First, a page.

I can’t say how grateful I am for the person who first thought of adding the screenshot feature to our computers. There’s always something to share. Be it for work, a game, or just to show your friends a cool snippet of a video.
Although pressing ‘PrtSc’ is perhaps the most famous way to capture your screen, it’s not the only one. If you’re not even familiar with this method, no worries! In this article, I’ll explain how to screenshot on Windows with all the possible ways.
How to Take a Screenshot in Windows
Method 1: Using the Clipboard
As you’ll see later on, there are a bunch of different keyboard shortcuts that capture your screen. Although they differ in the range they capture, they operate in a similar way: They copy your image into a virtual memory called ‘Clipboard’. All you have to do afterward is paste the screenshot wherever you need.
By default, the Clipboard holds one entry. So as you’re taking the screenshot, avoid copying text, files, or anything else.
Step 1: Capture the Image
Use any of the following buttons or shortcuts according to the range you want to capture.
Press Print Screen ‘PrtSc’
On the top right corner of your keyboard, you should find a button that says ‘Print Screen’ or ‘PrtSc’. Usually, it’s placed right above the Numpad, but some notebooks may have it above the Backspace. Also, if you find it printed in a color other than white, you’ll probably need to hold ‘Fn’ and ‘PrtSc’ together.
After you press that button, Windows will capture the entire screen. If you’re using more than one display in the ‘Extend’ mode, the screenshot will capture a panoramic view of all the displayed data.
Instead of capturing the whole screen, you can press (Alt+PrtSc) to screenshot the currently active window. This can be helpful if you want to capture something for work while you’re checking your personal social media.
But before pressing these buttons, make sure you’re highlighting the window of interest since the computer can’t really tell which window you need otherwise. You can easily do so by clicking anywhere inside the window.
The latest Windows 10 Creators Update added lots of cool features to that amazing OS. And lucky for you, one of them was dedicated to screenshots.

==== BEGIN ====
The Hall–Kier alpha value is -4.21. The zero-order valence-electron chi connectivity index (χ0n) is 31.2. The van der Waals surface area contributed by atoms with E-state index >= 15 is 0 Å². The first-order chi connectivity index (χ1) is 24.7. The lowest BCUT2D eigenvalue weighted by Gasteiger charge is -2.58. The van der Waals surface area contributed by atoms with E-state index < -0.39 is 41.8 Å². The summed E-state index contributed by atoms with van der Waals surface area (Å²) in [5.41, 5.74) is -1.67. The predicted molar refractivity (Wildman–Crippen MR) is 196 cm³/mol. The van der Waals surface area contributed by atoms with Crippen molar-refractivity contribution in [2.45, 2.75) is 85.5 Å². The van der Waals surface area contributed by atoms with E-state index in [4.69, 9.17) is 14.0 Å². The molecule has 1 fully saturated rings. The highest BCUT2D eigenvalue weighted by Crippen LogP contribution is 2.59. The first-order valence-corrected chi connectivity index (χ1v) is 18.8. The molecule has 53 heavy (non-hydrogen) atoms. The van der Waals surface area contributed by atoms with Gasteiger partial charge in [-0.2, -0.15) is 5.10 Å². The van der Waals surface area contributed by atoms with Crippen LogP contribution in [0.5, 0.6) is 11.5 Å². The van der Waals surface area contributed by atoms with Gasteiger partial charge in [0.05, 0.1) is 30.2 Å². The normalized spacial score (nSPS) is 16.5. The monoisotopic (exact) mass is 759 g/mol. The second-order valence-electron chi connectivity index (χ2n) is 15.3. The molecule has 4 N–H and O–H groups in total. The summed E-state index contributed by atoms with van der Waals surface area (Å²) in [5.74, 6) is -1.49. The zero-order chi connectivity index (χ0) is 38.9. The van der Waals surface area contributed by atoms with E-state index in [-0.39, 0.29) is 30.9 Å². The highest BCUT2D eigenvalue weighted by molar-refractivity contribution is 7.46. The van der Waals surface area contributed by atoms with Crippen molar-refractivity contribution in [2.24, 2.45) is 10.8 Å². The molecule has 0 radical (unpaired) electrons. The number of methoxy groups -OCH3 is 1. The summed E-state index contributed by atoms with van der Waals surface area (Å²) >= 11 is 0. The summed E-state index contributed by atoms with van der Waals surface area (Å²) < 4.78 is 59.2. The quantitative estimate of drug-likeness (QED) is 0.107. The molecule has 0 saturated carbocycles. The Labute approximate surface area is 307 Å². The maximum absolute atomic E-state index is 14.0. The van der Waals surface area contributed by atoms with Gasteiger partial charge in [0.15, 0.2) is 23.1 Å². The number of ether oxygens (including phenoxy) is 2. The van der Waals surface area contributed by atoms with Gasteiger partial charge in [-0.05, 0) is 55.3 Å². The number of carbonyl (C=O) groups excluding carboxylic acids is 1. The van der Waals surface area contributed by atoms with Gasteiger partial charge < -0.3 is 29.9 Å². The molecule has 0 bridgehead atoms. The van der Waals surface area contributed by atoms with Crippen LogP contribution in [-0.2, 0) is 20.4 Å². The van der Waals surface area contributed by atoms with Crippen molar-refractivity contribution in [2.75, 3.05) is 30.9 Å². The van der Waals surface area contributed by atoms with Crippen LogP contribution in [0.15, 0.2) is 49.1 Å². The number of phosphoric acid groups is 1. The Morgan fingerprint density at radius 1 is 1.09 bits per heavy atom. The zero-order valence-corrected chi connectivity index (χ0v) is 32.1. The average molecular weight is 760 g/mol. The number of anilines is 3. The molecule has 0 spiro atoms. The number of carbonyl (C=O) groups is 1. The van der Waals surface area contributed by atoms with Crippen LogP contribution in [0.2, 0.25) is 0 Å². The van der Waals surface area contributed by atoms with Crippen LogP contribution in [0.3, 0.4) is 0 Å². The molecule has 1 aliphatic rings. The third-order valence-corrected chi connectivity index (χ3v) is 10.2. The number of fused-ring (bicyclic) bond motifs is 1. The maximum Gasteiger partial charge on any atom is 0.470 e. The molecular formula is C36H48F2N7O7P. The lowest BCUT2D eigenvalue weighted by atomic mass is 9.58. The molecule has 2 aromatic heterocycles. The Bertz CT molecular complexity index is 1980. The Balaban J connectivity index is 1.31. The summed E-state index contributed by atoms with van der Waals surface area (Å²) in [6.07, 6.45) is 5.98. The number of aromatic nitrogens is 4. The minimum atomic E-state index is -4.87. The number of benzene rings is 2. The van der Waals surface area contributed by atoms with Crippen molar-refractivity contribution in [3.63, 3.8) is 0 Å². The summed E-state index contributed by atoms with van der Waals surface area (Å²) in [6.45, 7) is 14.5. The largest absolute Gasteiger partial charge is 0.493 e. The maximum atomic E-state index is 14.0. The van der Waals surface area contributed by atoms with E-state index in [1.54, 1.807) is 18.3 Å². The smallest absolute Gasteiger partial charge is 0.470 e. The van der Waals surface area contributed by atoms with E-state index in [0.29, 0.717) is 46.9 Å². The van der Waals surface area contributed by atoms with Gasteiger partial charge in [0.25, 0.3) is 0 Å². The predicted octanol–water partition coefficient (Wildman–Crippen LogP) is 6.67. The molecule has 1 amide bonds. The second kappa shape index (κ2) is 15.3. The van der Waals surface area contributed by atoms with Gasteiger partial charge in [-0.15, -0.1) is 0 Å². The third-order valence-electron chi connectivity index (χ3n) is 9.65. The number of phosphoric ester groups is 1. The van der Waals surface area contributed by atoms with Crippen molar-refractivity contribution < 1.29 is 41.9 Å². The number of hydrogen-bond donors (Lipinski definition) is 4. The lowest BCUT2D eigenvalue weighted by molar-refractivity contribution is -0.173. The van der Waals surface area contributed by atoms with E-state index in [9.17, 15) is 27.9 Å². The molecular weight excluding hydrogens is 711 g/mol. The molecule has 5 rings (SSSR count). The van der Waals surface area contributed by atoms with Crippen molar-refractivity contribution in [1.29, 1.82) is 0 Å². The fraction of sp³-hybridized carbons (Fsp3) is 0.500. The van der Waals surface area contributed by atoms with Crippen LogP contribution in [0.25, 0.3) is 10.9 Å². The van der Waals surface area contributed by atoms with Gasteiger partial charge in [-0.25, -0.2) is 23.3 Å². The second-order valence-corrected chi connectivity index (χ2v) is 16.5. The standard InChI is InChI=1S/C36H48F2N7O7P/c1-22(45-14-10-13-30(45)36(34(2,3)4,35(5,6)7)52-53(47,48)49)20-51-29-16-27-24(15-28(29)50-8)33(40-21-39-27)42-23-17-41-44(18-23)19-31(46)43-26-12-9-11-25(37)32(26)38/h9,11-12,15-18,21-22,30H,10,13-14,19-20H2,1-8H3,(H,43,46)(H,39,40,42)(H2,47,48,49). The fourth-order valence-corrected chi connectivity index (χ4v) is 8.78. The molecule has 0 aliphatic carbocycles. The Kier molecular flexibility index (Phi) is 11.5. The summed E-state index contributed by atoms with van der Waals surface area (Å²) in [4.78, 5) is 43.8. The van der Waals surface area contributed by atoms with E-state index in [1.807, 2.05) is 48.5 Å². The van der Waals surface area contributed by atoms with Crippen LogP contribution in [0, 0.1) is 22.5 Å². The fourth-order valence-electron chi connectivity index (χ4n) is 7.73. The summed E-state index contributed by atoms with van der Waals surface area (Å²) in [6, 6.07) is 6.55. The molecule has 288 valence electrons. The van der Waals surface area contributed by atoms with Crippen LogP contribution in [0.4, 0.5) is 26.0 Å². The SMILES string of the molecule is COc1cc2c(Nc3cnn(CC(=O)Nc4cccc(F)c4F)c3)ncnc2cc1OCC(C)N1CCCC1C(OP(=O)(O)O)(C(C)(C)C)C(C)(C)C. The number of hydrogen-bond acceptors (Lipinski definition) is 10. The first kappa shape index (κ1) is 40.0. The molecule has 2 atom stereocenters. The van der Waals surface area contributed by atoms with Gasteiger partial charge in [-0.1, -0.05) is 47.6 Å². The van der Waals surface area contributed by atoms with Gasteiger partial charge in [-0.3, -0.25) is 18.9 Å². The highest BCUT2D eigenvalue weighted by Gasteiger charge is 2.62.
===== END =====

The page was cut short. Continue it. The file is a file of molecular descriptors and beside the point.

If you hold (Win+Shift+S), your screen should be covered with a transparent grey overlay. Afterward, left-click and drag your mouse to highlight the area you want to capture.
Step 2: Paste Your Screenshot
With the screenshot copied to your Clipboard, you can paste it anywhere that supports pasting images. For instance, you can press (Ctrl+V) in WhatsApp or Messenger to directly share the image with your friends. You can even paste it inside Gmail, but it won’t be sent as an attachment, though.
If you want to save your image as a file that you can keep or send as an attachment, you’ll need to use the Paint desktop app as explained in the next step.
Step 3: Use Paint to Save Your Screenshot
Paint was once the coolest program on the whole computer. Microsoft replaced it recently with Paint 3D, but I still favor the original for such simple tasks.
To open it, type “Paint” in the taskbar’s search and click on the palette icon that appears. Then, press (Ctrl+V) to paste the screenshot that was stored in the Clipboard. You can directly save the image from File > Save as, or you can crop, draw shapes, or write a text first.
Although Paint is supposedly the simplest, you can do the same steps with any image editing software like Photoshop, GIMP, etc.
Method 2: Use the Auto-Saving Keyboard Shortcuts
Unlike the shortcuts stated in the previous methods, the following ones won’t copy the screenshot to the clipboard. Instead, they’ll directly save it to your drive, which is way more helpful, if you ask me!
Pressing (Win+PrtSc) will tell Windows to Capture a panoramic view of all your connected displays. By default, the screenshot will be saved to Pictures > Screenshots.
This feature works only on Windows 8 and 10.
Hitting (Win+G) will open up the Game bar in Windows 10. From there, you can click on the screenshot icon or hold (Win+Alt+PrtSc). Either way, your image will be automatically saved in Videos > Captures.
Contrary to what the name suggests, you can use this feature whether you’re gaming or not.
Method 3: Use the Snipping Tool
All the Windows versions that came after Windows 7 have an extremely convenient program called Snipping Tool. I don’t wish to be decisive, but this has been my favorite screenshot tool for years.
To open it, type “snip” in the taskbar’s search and click on the icon that shows. By default, clicking the New button will dim the screen and let you screenshot a section with your mouse. From the Mode button, you can also choose to snip a window, the whole screen, or freeform shape.
Whatever you choose, the screenshot will be displayed in the same app after you capture it. You can apply minor edits with a pen, highlighter, and an eraser. Once you’re happy with the result, you can save the image on your computer from the floppy disk icon.
On Windows 8 and 10, you’ll find a Delay icon next to Mode. This feature will tell the app to wait for 1 to 5 seconds before it captures your screen. This can be really helpful if you want to snip a particular frame from a video.
How to screenshot on Windows? You’ve got plenty of shortcuts and built-in tools to help you with that. If you want my opinion, I think the Snipping Tool is the most reliable way. It can capture the whole screen, single window, small rectangle, or a freeform shape.
Want something more professional? You’ll find hundreds of third-party apps. Lightshot, for instance, allows you to do whatever you want with your images. I absolutely love how user-friendly its interface looks.